"The Believers" by Laurie Blauner

Laurie Blauner

Laurie Blauner

Laurie Blauner is the author of four novels and seven books of poetry. Her latest novel, called The Solace of Monsters, won the Leapfrog Fiction contest, was a finalist for the 2017 Washington State Book Award in Fiction, and was included in a list of best 2016 Indie books from Bookriot. Her essays have appeared in PANK, december, and Your Impossible Voice among other places. This essay is from a manuscript of essays titled I Was One of My Memories.

The Believers

I didn't know what to do with my new body, surrounded as I was by slapdash, sniffling shufflers. The speechless clamored to be heard, a corkscrew light nudged the walkers, the handkerchiefed discharged their enormous sneezes, a wheelchair ran in circles. One of my favorite nurses became unpinned, explosive with worry as a man with a drip grew insistent with the institutionalized glass, threatening to break through and rearrange a tree outside. There was a menacing click with his elbow, perhaps a slight shattering. A light breeze, that could have been mistaken for the real thing, skimmed my face. I wanted to tell her that no one could undo the sky, no matter how much they wanted to.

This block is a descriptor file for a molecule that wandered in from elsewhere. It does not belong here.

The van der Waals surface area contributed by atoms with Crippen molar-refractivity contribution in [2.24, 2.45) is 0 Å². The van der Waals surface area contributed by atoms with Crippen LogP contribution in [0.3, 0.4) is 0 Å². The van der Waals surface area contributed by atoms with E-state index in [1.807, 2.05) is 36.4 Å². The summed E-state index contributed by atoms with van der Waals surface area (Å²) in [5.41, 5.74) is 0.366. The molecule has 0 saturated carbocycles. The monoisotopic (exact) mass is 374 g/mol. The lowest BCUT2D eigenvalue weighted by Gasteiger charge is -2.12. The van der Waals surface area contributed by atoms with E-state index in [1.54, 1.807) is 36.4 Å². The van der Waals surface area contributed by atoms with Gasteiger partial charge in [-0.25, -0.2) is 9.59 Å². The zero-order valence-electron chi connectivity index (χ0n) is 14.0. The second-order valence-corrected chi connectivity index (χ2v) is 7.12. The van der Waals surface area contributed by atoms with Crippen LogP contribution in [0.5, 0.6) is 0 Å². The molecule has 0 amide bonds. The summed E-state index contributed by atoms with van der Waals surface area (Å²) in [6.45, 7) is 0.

I was cutting my mother's spiraling, thick, yellow toenails. White sheets tufted around us and two spotted fists rested on the heaving, blue blanket. Then movement, white movement, as Petra arrived, her softest parts first, the squishy shoes leading, then I noticed her ankles, knee caps, legs. She inhaled the room and then exhaled it and it resumed its shape. She wiped her lovely, wet brow, and I wanted to worship that hand, that face. In the sun's feverish touch I made out the tapering architecture of her thighs through her skirt, a parade of shadows as she came nearer. A scabrous nail slice flung itself at her knees, headed out the door. She ignored it with a face she had perfected among people and objects that were too active.

"Nice, new hairdo," Petra said, her dark hair flaring.

I primped. New dress, too." I didn't mention the loss of weight, the cosmetic changes, my department store make-over. I turned around for Petra. My mother's palms were listening, curling into themselves.